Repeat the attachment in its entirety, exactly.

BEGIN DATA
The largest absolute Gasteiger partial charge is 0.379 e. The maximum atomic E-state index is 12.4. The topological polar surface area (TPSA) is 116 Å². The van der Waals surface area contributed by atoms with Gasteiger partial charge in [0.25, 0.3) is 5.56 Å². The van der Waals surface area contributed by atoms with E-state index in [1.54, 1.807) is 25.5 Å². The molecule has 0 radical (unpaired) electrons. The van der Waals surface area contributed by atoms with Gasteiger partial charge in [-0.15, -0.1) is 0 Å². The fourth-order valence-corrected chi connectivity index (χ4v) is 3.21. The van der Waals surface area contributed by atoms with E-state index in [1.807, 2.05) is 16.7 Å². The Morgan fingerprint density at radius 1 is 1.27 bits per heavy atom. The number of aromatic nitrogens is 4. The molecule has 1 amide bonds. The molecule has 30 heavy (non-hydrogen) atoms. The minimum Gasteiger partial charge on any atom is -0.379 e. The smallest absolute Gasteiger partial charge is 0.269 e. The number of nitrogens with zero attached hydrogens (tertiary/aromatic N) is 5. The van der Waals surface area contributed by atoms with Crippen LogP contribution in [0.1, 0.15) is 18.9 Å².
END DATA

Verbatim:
The largest absolute Gasteiger partial charge is 0.379 e. The maximum atomic E-state index is 12.4. The topological polar surface area (TPSA) is 116 Å². The van der Waals surface area contributed by atoms with Gasteiger partial charge in [0.25, 0.3) is 5.56 Å². The van der Waals surface area contributed by atoms with E-state index in [1.54, 1.807) is 25.5 Å². The molecule has 0 radical (unpaired) electrons. The van der Waals surface area contributed by atoms with Gasteiger partial charge in [-0.15, -0.1) is 0 Å². The fourth-order valence-corrected chi connectivity index (χ4v) is 3.21. The van der Waals surface area contributed by atoms with E-state index in [1.807, 2.05) is 16.7 Å². The Morgan fingerprint density at radius 1 is 1.27 bits per heavy atom. The number of aromatic nitrogens is 4. The molecule has 1 amide bonds. The molecule has 30 heavy (non-hydrogen) atoms. The minimum Gasteiger partial charge on any atom is -0.379 e. The smallest absolute Gasteiger partial charge is 0.269 e. The number of nitrogens with zero attached hydrogens (tertiary/aromatic N) is 5. The van der Waals surface area contributed by atoms with Crippen LogP contribution in [0.1, 0.15) is 18.9 Å².